But now, we learn that even if the regulators try to obey the law, any member of Congress can request any information he wants and then spread it across the media.
According to an August 19 Reuters article by Sarah N. Lynch, confidential oil trading data collected by the Commodities Futures Trading Commission (CFTC) has been intentionally leaked to a Wall Street Journal reporter. The article states that the leaked information “exposed the extensive positions speculators held in the run-up to record high prices in 2008. . .. Senator Bernie Sanders, a staunch critic of oil speculators, leaked the information to a major newspaper in a move that has unsettled both regulators and Wall Street alike.”
The CFTC is specifically barred from releasing confidential data it collects. However, the law also requires the CFTC to produce such information if a Congressional committee acting within its proper authority requests it. “Once it is in the hands of Congress, there is nothing to prevent lawmakers from releasing it publicly.”
In this case, when the CFTC first became aware of the breach of the data, it conducted an internal investigation to determine whether agency staffers were the source of the leak. The investigation concluded that no CFTC employees were involved. Instead, it appears that the data was first formally requested by the Energy and Commerce Committee of the U.S. House of Representatives. From there it made its way into Sanders’ hands. It is interesting to note that Representative Henry Waxman, a liberal Democrat and ally of Senator Sanders, was the Chairman of the Committee when the data was obtained from the CFTC. Unsurprisingly, Sanders’ office refused to say exactly how it acquired the confidential information.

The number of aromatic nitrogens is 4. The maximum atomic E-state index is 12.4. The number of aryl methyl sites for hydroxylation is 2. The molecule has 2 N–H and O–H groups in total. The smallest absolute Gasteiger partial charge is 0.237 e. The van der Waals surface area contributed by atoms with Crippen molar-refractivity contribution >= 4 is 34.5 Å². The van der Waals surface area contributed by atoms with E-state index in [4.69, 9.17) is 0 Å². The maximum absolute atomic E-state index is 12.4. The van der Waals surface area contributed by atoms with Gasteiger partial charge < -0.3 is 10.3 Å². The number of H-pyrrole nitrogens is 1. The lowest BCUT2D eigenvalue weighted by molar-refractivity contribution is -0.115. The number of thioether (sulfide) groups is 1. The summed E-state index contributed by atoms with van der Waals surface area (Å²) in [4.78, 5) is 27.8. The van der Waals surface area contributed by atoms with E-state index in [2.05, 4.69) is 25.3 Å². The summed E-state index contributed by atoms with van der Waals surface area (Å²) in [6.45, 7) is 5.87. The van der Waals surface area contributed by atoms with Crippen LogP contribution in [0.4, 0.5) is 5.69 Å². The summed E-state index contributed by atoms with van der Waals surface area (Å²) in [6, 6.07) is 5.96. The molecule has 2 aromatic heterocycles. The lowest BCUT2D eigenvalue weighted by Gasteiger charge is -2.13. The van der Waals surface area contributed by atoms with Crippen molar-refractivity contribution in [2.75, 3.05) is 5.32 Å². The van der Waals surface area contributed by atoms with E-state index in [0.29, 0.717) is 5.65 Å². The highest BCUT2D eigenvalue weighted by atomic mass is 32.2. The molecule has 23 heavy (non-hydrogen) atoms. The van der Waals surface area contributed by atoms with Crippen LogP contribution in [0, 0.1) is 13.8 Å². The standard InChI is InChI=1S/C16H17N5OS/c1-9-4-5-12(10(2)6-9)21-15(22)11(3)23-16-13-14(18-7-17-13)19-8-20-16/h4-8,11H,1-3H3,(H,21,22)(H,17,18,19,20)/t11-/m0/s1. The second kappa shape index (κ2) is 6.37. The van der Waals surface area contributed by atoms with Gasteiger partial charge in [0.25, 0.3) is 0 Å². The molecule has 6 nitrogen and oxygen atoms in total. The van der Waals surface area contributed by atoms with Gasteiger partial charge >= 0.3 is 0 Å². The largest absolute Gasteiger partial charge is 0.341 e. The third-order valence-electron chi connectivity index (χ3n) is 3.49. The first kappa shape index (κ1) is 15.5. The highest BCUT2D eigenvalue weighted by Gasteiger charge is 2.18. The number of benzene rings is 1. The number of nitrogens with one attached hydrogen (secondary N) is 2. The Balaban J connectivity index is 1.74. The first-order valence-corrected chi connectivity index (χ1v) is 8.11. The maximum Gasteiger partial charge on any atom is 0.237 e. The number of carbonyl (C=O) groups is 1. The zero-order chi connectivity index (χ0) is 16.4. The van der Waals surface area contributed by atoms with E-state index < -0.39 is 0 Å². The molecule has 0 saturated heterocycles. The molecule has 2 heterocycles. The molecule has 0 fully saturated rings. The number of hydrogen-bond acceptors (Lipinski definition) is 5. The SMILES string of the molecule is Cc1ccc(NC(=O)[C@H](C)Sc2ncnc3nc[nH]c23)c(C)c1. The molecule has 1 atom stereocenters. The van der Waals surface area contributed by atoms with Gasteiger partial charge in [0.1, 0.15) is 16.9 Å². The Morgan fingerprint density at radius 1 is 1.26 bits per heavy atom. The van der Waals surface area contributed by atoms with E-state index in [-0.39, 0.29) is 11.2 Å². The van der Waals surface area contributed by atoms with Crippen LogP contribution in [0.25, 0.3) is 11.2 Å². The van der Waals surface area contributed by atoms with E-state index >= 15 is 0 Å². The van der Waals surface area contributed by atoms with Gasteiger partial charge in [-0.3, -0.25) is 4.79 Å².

Now I hold no brief for the oil or commodities trading industries. I suspect that there were indeed shenanigans involved in the sudden catapult that sent oil prices skyrocketing in the summer of 2008. In addition to starting the landslide that engulfed our economy, it surely did no good to John McCain’s presidential hopes.
But the larger concern is the egoistic—even egomaniacal—assertion by one Senator that he is above the law, that he can ignore the protections that were consideration for people to produce otherwise privileged information to the government.
Certainly, this precedent must raise concerns at the CFTC, which is legally prohibited from releasing confidential information that identifies trader positions and identities, and other regulatory agencies which are also barred from releasing information. Many agencies are tasked with gathering information for use in proactively preventing future dangers to people, property, and the nation’s economy and security. If people realize that an investigator’s promise that “we cannot release this information,” means nothing, they will be less likely to give information voluntarily and in a timely manner.
But that meant nothing to Sanders. Ignoring the CFTC’s legal obligation to preserve the confidentiality of the information it obtained, we are informed that “In a statement from Sanders provided to Reuters, Sanders said he felt the data needed to be publicly aired. ‘The CFTC has kept this information hidden (sic) from the American public for nearly three years," he said. "This is an outrage. The American people have a right to know exactly who caused gas prices to skyrocket in 2008 and who is causing them to spike today.’" (Emphasis added.)
Perhaps next year he will decide that the American people have a right to know details of my medical treatment by the VA. . . or your vasectomy! It his decision alone, the law be damned.